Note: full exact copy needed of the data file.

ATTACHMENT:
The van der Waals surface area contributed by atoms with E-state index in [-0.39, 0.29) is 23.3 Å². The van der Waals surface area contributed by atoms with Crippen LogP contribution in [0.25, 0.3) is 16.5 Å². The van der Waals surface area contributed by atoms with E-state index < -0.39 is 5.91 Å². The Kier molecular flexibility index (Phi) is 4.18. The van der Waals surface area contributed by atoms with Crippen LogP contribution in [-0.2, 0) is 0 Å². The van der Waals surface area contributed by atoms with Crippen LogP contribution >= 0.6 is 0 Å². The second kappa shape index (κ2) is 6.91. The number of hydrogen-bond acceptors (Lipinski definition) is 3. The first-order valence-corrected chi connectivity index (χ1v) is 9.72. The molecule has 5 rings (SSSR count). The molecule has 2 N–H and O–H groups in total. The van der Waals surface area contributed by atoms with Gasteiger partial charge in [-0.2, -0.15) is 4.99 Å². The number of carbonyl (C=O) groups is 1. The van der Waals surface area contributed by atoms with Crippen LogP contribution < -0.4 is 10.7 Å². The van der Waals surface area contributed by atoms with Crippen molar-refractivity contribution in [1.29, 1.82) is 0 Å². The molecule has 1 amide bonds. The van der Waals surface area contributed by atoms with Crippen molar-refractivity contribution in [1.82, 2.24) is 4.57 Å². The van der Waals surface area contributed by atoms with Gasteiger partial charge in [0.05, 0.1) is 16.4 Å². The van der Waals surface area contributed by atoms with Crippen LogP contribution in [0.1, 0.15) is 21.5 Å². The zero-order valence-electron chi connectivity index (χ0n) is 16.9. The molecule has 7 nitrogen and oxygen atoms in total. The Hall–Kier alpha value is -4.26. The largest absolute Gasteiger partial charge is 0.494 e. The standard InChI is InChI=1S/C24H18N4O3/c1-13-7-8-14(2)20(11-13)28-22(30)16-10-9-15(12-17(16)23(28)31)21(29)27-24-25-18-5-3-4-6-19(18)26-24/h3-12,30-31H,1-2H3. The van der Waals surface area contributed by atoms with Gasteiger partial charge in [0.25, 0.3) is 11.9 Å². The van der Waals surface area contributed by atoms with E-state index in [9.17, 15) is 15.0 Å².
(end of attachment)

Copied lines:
The van der Waals surface area contributed by atoms with E-state index in [-0.39, 0.29) is 23.3 Å². The van der Waals surface area contributed by atoms with Crippen LogP contribution in [0.25, 0.3) is 16.5 Å². The van der Waals surface area contributed by atoms with E-state index < -0.39 is 5.91 Å². The Kier molecular flexibility index (Phi) is 4.18. The van der Waals surface area contributed by atoms with Crippen LogP contribution in [-0.2, 0) is 0 Å². The van der Waals surface area contributed by atoms with Crippen LogP contribution >= 0.6 is 0 Å². The second kappa shape index (κ2) is 6.91. The number of hydrogen-bond acceptors (Lipinski definition) is 3. The first-order valence-corrected chi connectivity index (χ1v) is 9.72. The molecule has 5 rings (SSSR count). The molecule has 2 N–H and O–H groups in total. The van der Waals surface area contributed by atoms with Gasteiger partial charge in [-0.2, -0.15) is 4.99 Å². The number of carbonyl (C=O) groups is 1. The van der Waals surface area contributed by atoms with Crippen LogP contribution < -0.4 is 10.7 Å². The van der Waals surface area contributed by atoms with Crippen molar-refractivity contribution in [1.29, 1.82) is 0 Å². The molecule has 1 amide bonds. The van der Waals surface area contributed by atoms with Crippen molar-refractivity contribution in [1.82, 2.24) is 4.57 Å². The van der Waals surface area contributed by atoms with Gasteiger partial charge in [0.05, 0.1) is 16.4 Å². The van der Waals surface area contributed by atoms with Crippen LogP contribution in [0.1, 0.15) is 21.5 Å². The zero-order valence-electron chi connectivity index (χ0n) is 16.9. The molecule has 7 nitrogen and oxygen atoms in total. The Hall–Kier alpha value is -4.26. The largest absolute Gasteiger partial charge is 0.494 e. The standard InChI is InChI=1S/C24H18N4O3/c1-13-7-8-14(2)20(11-13)28-22(30)16-10-9-15(12-17(16)23(28)31)21(29)27-24-25-18-5-3-4-6-19(18)26-24/h3-12,30-31H,1-2H3. The van der Waals surface area contributed by atoms with Gasteiger partial charge in [0.25, 0.3) is 11.9 Å². The van der Waals surface area contributed by atoms with E-state index in [9.17, 15) is 15.0 Å².